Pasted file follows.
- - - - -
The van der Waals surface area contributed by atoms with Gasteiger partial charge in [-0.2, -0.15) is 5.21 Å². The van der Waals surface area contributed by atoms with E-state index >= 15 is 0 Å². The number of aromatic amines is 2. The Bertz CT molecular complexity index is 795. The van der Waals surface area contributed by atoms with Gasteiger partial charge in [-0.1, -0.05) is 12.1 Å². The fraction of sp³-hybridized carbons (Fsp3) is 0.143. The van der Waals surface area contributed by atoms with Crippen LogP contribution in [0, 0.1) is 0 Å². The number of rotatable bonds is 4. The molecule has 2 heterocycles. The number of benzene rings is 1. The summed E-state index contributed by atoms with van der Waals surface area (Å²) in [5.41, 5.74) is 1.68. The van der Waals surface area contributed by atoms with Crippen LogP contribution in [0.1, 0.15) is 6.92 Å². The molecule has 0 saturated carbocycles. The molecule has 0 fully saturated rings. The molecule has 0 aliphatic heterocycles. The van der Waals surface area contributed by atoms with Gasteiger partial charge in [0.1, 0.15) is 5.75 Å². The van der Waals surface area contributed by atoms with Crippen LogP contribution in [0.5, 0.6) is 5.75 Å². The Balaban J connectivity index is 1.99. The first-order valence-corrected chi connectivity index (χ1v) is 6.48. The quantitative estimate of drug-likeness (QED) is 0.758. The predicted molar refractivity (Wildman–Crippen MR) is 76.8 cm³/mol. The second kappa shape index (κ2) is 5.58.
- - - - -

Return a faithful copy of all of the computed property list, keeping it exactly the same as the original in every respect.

The van der Waals surface area contributed by atoms with Gasteiger partial charge in [-0.2, -0.15) is 5.21 Å². The van der Waals surface area contributed by atoms with E-state index >= 15 is 0 Å². The number of aromatic amines is 2. The Bertz CT molecular complexity index is 795. The van der Waals surface area contributed by atoms with Gasteiger partial charge in [-0.1, -0.05) is 12.1 Å². The fraction of sp³-hybridized carbons (Fsp3) is 0.143. The van der Waals surface area contributed by atoms with Crippen LogP contribution in [0, 0.1) is 0 Å². The number of rotatable bonds is 4. The molecule has 2 heterocycles. The number of benzene rings is 1. The summed E-state index contributed by atoms with van der Waals surface area (Å²) in [5.41, 5.74) is 1.68. The van der Waals surface area contributed by atoms with Crippen LogP contribution in [0.1, 0.15) is 6.92 Å². The molecule has 0 saturated carbocycles. The molecule has 0 fully saturated rings. The molecule has 0 aliphatic heterocycles. The van der Waals surface area contributed by atoms with Gasteiger partial charge in [0.1, 0.15) is 5.75 Å². The van der Waals surface area contributed by atoms with Crippen LogP contribution in [0.5, 0.6) is 5.75 Å². The Balaban J connectivity index is 1.99. The first-order valence-corrected chi connectivity index (χ1v) is 6.48. The quantitative estimate of drug-likeness (QED) is 0.758. The predicted molar refractivity (Wildman–Crippen MR) is 76.8 cm³/mol. The second kappa shape index (κ2) is 5.58.